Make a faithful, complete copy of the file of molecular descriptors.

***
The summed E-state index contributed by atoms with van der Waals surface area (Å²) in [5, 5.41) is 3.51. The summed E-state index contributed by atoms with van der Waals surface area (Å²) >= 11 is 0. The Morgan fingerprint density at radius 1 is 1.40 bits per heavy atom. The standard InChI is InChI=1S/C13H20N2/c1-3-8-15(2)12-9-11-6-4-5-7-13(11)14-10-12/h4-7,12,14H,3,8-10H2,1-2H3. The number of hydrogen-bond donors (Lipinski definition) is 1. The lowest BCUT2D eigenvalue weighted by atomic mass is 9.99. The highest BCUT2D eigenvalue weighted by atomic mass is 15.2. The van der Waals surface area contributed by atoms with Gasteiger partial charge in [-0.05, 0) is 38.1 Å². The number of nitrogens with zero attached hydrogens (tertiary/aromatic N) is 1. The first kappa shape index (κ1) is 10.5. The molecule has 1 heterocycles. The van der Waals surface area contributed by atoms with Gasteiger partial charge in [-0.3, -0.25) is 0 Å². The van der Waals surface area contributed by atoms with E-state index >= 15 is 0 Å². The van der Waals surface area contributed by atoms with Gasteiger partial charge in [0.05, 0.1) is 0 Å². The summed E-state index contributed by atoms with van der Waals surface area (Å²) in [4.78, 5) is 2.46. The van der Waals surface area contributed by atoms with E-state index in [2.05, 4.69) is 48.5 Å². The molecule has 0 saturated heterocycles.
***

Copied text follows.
The summed E-state index contributed by atoms with van der Waals surface area (Å²) in [5, 5.41) is 3.51. The summed E-state index contributed by atoms with van der Waals surface area (Å²) >= 11 is 0. The Morgan fingerprint density at radius 1 is 1.40 bits per heavy atom. The standard InChI is InChI=1S/C13H20N2/c1-3-8-15(2)12-9-11-6-4-5-7-13(11)14-10-12/h4-7,12,14H,3,8-10H2,1-2H3. The number of hydrogen-bond donors (Lipinski definition) is 1. The lowest BCUT2D eigenvalue weighted by atomic mass is 9.99. The highest BCUT2D eigenvalue weighted by atomic mass is 15.2. The van der Waals surface area contributed by atoms with Gasteiger partial charge in [-0.05, 0) is 38.1 Å². The number of nitrogens with zero attached hydrogens (tertiary/aromatic N) is 1. The first kappa shape index (κ1) is 10.5. The molecule has 1 heterocycles. The van der Waals surface area contributed by atoms with Gasteiger partial charge in [-0.3, -0.25) is 0 Å². The van der Waals surface area contributed by atoms with E-state index >= 15 is 0 Å². The van der Waals surface area contributed by atoms with Gasteiger partial charge in [0.05, 0.1) is 0 Å². The summed E-state index contributed by atoms with van der Waals surface area (Å²) in [4.78, 5) is 2.46. The van der Waals surface area contributed by atoms with E-state index in [2.05, 4.69) is 48.5 Å². The molecule has 0 saturated heterocycles.